By James Polston
This is a question and answer series with newly-elected members of the Indiana General Assembly. Some responses have been edited for brevity and clarity.
Meet Rep. John Young
INDIANAPOLIS — Rep. John Young, R-Franklin, is planning on using his position at the Statehouse to give a voice to the voiceless.
“It allows me to work on issues for people that maybe don’t have a voice,” Young said. “A good example is children.”
As an attorney based out of Franklin, Young is following his family’s footsteps by joining the political scene — his mother was on the county council for her respective county and his grandfather was the circuit court judge and party chair.
TheStatehouseFile.com was able to catch up with Young to discuss what he wants to accomplish at the Statehouse.
Question: What are your main goals for your first legislative session?
Rep. John Young, R-Franklin, is using his first legislative session to learn the ropes. Young said he hopes his experience as an attorney helps him as a state representative. Photo by James Polston, TheStatehouseFile.com
Answer: Certainly, learning the process is probably one of the most important things. I mean, we are governed by rules and rules of the House and that is how business gets done up here. So, a lot of it is just simply a learning process to see the proper procedure that legislation goes through to actually be passed into laws and so to me that’s the biggest thing right now.”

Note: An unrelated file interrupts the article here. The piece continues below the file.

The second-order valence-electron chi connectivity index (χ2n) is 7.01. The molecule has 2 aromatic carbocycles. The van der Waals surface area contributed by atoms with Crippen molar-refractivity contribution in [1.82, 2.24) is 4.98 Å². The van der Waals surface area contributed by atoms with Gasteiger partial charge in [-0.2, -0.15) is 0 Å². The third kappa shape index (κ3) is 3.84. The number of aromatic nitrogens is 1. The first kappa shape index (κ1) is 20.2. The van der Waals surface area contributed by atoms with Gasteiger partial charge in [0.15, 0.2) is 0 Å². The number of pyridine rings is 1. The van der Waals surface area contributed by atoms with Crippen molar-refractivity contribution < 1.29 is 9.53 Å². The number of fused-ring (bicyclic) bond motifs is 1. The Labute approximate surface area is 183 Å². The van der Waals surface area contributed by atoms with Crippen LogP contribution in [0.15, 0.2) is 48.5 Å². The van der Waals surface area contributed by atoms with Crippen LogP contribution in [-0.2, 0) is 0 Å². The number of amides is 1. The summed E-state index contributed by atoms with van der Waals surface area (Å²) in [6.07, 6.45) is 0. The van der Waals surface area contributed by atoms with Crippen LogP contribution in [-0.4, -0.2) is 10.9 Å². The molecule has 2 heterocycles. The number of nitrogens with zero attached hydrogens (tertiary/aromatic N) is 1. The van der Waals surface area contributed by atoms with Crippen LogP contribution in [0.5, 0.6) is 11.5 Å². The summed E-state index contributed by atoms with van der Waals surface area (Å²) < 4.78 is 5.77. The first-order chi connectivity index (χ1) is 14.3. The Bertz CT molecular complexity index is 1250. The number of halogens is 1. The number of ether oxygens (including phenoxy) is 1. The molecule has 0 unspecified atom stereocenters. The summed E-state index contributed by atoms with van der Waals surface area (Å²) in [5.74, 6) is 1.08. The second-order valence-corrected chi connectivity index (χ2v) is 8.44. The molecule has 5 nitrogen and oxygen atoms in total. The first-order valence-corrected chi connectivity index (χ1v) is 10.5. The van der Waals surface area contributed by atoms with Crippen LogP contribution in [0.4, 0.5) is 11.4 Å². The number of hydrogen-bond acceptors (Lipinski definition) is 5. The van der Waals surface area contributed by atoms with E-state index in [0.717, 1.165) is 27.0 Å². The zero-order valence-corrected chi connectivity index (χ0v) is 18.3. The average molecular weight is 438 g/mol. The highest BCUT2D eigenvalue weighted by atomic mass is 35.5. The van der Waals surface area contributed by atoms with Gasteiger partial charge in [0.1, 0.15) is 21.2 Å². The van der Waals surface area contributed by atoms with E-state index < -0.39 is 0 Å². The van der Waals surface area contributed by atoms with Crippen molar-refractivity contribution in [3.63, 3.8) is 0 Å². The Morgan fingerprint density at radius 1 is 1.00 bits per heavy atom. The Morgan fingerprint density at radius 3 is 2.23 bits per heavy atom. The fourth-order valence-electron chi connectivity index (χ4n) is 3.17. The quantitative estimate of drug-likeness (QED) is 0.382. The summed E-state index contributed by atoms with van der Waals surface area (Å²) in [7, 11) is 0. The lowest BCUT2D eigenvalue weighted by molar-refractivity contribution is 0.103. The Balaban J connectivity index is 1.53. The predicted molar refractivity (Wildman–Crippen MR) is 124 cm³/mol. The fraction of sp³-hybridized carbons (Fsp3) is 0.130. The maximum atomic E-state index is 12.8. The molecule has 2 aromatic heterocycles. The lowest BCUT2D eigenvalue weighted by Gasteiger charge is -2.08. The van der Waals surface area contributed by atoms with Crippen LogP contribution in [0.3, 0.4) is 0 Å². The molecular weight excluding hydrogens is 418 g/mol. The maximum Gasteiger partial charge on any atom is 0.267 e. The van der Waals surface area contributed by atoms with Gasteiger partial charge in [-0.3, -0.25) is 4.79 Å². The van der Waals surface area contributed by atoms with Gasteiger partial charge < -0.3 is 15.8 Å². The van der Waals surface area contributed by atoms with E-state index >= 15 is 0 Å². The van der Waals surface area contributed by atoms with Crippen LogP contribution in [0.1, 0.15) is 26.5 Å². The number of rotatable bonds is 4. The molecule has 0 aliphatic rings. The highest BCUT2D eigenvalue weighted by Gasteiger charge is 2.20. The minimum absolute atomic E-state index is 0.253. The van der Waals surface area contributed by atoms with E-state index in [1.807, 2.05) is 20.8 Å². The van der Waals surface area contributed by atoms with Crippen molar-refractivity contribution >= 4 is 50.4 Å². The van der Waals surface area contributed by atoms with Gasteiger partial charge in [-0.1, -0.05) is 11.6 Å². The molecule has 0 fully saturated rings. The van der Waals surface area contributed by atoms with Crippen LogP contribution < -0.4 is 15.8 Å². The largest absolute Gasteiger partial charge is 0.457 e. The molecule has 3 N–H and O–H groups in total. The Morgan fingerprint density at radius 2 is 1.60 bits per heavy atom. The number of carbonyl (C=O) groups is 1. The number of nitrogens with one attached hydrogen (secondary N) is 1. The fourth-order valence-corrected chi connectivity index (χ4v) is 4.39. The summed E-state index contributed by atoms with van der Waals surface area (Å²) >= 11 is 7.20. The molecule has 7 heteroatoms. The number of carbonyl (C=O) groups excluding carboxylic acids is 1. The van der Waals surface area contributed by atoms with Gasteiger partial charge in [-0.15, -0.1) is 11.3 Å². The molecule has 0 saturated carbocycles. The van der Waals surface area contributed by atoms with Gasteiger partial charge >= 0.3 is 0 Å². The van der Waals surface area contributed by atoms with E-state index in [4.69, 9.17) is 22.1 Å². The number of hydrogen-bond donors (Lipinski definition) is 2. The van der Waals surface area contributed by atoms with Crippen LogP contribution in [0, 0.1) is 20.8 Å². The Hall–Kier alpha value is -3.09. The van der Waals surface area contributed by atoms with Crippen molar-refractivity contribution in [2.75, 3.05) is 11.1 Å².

Q: What motivated you to run for office?
A: I’m an attorney and I have a general practice in Franklin. I’m involved with a lot of government agencies and have clients that deal with government agencies so I deal with the law each day. I also ran for this office back in 2012. The district, after the census in 2010 – there was a redistricting and it created a new district in Johnson County, really southern Johnson County. So, I lost in the primary to John Price in 2012 but that was my first inclination to run. Then, when Mr. Price decided to leave last year or decided not to run again this year — I should say, I was still interested in the seat and along with that, my family has a political background. My mother was on the county council, my grandfather was the circuit court judge who was also party chairman for the county, so I also have a family background of being involved in politics and I frankly just find it very, very interesting. With the skills that you have as an attorney, you’re in a unique position to – how should I say this? You’re in a unique position as a legislature because I know how laws are applied after they’ve already been adopted and signed by the governor. I see the effects of these laws in the courtroom.
Q: You’ve authored two bills, can you tell me why you did?